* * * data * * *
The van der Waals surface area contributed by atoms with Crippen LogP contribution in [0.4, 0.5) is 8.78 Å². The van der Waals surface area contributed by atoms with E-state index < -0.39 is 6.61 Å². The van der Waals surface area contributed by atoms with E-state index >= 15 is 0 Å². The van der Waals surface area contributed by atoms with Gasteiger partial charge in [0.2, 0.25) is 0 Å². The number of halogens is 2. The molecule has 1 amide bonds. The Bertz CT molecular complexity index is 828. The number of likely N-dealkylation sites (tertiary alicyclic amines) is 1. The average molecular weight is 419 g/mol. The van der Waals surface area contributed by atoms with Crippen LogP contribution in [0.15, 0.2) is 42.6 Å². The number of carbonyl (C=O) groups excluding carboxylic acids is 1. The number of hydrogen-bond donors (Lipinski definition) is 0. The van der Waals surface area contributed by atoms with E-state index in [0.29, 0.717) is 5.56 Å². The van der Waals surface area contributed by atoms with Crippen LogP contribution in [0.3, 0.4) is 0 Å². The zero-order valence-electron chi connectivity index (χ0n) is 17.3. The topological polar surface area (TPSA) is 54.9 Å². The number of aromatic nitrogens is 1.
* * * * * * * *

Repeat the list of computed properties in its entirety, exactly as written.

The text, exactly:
The van der Waals surface area contributed by atoms with Crippen LogP contribution in [0.4, 0.5) is 8.78 Å². The van der Waals surface area contributed by atoms with E-state index < -0.39 is 6.61 Å². The van der Waals surface area contributed by atoms with E-state index >= 15 is 0 Å². The van der Waals surface area contributed by atoms with Gasteiger partial charge in [0.2, 0.25) is 0 Å². The number of halogens is 2. The molecule has 1 amide bonds. The Bertz CT molecular complexity index is 828. The number of likely N-dealkylation sites (tertiary alicyclic amines) is 1. The average molecular weight is 419 g/mol. The van der Waals surface area contributed by atoms with Crippen LogP contribution in [0.15, 0.2) is 42.6 Å². The number of carbonyl (C=O) groups excluding carboxylic acids is 1. The number of hydrogen-bond donors (Lipinski definition) is 0. The van der Waals surface area contributed by atoms with E-state index in [0.29, 0.717) is 5.56 Å². The van der Waals surface area contributed by atoms with Crippen LogP contribution in [0.3, 0.4) is 0 Å². The zero-order valence-electron chi connectivity index (χ0n) is 17.3. The topological polar surface area (TPSA) is 54.9 Å². The number of aromatic nitrogens is 1.